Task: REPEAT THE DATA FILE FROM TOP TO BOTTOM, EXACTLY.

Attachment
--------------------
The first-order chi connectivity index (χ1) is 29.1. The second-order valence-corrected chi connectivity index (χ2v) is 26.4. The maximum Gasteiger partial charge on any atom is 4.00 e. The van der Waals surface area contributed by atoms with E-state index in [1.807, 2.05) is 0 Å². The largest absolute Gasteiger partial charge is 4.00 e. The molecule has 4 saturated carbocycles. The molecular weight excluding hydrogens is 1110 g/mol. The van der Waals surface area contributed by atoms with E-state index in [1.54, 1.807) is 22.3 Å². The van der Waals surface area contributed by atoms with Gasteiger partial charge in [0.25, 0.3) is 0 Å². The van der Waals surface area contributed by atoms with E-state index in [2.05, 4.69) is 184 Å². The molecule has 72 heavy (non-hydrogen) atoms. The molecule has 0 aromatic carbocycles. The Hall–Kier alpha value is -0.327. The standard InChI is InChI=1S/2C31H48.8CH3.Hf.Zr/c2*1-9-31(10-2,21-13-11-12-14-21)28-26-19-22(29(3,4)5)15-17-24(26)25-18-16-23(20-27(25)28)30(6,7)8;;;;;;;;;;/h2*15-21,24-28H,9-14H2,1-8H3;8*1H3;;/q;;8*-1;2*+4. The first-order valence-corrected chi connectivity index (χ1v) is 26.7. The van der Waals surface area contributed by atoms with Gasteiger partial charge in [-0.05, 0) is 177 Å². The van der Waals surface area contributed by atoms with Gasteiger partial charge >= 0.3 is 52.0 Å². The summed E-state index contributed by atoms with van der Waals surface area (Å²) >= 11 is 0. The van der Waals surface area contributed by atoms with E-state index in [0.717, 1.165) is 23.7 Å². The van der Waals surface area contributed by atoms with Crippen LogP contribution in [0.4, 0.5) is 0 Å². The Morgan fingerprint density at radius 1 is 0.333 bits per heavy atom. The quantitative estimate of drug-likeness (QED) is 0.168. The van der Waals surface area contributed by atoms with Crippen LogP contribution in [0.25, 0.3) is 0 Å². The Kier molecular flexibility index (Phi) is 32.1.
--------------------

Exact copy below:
The first-order chi connectivity index (χ1) is 29.1. The second-order valence-corrected chi connectivity index (χ2v) is 26.4. The maximum Gasteiger partial charge on any atom is 4.00 e. The van der Waals surface area contributed by atoms with E-state index in [1.807, 2.05) is 0 Å². The largest absolute Gasteiger partial charge is 4.00 e. The molecule has 4 saturated carbocycles. The molecular weight excluding hydrogens is 1110 g/mol. The van der Waals surface area contributed by atoms with E-state index in [1.54, 1.807) is 22.3 Å². The van der Waals surface area contributed by atoms with Gasteiger partial charge in [0.25, 0.3) is 0 Å². The van der Waals surface area contributed by atoms with E-state index in [2.05, 4.69) is 184 Å². The molecule has 72 heavy (non-hydrogen) atoms. The molecule has 0 aromatic carbocycles. The Hall–Kier alpha value is -0.327. The standard InChI is InChI=1S/2C31H48.8CH3.Hf.Zr/c2*1-9-31(10-2,21-13-11-12-14-21)28-26-19-22(29(3,4)5)15-17-24(26)25-18-16-23(20-27(25)28)30(6,7)8;;;;;;;;;;/h2*15-21,24-28H,9-14H2,1-8H3;8*1H3;;/q;;8*-1;2*+4. The first-order valence-corrected chi connectivity index (χ1v) is 26.7. The van der Waals surface area contributed by atoms with Gasteiger partial charge in [-0.05, 0) is 177 Å². The van der Waals surface area contributed by atoms with Gasteiger partial charge >= 0.3 is 52.0 Å². The summed E-state index contributed by atoms with van der Waals surface area (Å²) >= 11 is 0. The van der Waals surface area contributed by atoms with E-state index in [0.717, 1.165) is 23.7 Å². The van der Waals surface area contributed by atoms with Crippen LogP contribution in [0.4, 0.5) is 0 Å². The Morgan fingerprint density at radius 1 is 0.333 bits per heavy atom. The quantitative estimate of drug-likeness (QED) is 0.168. The van der Waals surface area contributed by atoms with Crippen LogP contribution in [0.25, 0.3) is 0 Å². The Kier molecular flexibility index (Phi) is 32.1.